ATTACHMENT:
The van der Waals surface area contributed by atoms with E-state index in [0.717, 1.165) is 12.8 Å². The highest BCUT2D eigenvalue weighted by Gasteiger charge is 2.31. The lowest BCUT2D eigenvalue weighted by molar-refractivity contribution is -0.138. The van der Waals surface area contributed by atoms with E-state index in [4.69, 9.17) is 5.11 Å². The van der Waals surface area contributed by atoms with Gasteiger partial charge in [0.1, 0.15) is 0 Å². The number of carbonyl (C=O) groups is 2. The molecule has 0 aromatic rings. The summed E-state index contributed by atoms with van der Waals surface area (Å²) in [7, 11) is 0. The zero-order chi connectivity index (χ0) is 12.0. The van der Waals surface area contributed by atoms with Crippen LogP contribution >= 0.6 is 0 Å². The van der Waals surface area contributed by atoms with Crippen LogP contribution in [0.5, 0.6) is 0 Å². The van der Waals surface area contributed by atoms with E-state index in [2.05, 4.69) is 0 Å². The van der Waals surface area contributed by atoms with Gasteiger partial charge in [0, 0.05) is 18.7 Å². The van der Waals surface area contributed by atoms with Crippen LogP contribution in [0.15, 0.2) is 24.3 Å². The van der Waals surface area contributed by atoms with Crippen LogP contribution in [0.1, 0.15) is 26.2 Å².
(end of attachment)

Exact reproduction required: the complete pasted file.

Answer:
The van der Waals surface area contributed by atoms with E-state index in [0.717, 1.165) is 12.8 Å². The highest BCUT2D eigenvalue weighted by Gasteiger charge is 2.31. The lowest BCUT2D eigenvalue weighted by molar-refractivity contribution is -0.138. The van der Waals surface area contributed by atoms with E-state index in [4.69, 9.17) is 5.11 Å². The van der Waals surface area contributed by atoms with Gasteiger partial charge in [0.1, 0.15) is 0 Å². The number of carbonyl (C=O) groups is 2. The molecule has 0 aromatic rings. The summed E-state index contributed by atoms with van der Waals surface area (Å²) in [7, 11) is 0. The zero-order chi connectivity index (χ0) is 12.0. The van der Waals surface area contributed by atoms with Crippen LogP contribution >= 0.6 is 0 Å². The van der Waals surface area contributed by atoms with Crippen LogP contribution in [0.5, 0.6) is 0 Å². The van der Waals surface area contributed by atoms with E-state index in [2.05, 4.69) is 0 Å². The van der Waals surface area contributed by atoms with Gasteiger partial charge in [0, 0.05) is 18.7 Å². The van der Waals surface area contributed by atoms with Crippen LogP contribution in [0.15, 0.2) is 24.3 Å². The van der Waals surface area contributed by atoms with Crippen LogP contribution in [0.1, 0.15) is 26.2 Å².